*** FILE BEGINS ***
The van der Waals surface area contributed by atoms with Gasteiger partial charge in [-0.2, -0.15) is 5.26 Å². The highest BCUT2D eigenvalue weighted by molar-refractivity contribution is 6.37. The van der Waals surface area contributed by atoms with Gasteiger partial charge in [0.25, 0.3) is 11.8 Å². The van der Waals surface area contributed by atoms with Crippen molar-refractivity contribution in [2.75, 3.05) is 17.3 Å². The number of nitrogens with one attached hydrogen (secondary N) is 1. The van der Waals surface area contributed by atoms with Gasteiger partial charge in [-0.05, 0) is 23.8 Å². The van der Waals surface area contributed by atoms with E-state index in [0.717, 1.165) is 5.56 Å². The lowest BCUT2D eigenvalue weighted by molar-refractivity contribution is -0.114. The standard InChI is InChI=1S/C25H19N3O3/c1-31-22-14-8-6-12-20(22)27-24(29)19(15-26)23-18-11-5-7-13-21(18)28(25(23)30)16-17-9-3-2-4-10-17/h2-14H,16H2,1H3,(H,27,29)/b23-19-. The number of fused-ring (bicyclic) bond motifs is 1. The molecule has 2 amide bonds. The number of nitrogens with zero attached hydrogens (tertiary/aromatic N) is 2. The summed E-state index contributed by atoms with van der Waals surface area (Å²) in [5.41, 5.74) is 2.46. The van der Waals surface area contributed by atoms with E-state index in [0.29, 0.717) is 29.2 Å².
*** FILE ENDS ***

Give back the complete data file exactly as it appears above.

The van der Waals surface area contributed by atoms with Gasteiger partial charge in [-0.2, -0.15) is 5.26 Å². The highest BCUT2D eigenvalue weighted by molar-refractivity contribution is 6.37. The van der Waals surface area contributed by atoms with Gasteiger partial charge in [0.25, 0.3) is 11.8 Å². The van der Waals surface area contributed by atoms with Crippen molar-refractivity contribution in [2.75, 3.05) is 17.3 Å². The number of nitrogens with one attached hydrogen (secondary N) is 1. The van der Waals surface area contributed by atoms with Gasteiger partial charge in [-0.05, 0) is 23.8 Å². The van der Waals surface area contributed by atoms with E-state index in [0.717, 1.165) is 5.56 Å². The lowest BCUT2D eigenvalue weighted by molar-refractivity contribution is -0.114. The standard InChI is InChI=1S/C25H19N3O3/c1-31-22-14-8-6-12-20(22)27-24(29)19(15-26)23-18-11-5-7-13-21(18)28(25(23)30)16-17-9-3-2-4-10-17/h2-14H,16H2,1H3,(H,27,29)/b23-19-. The number of fused-ring (bicyclic) bond motifs is 1. The molecule has 2 amide bonds. The number of nitrogens with zero attached hydrogens (tertiary/aromatic N) is 2. The summed E-state index contributed by atoms with van der Waals surface area (Å²) in [5.41, 5.74) is 2.46. The van der Waals surface area contributed by atoms with E-state index in [0.29, 0.717) is 29.2 Å².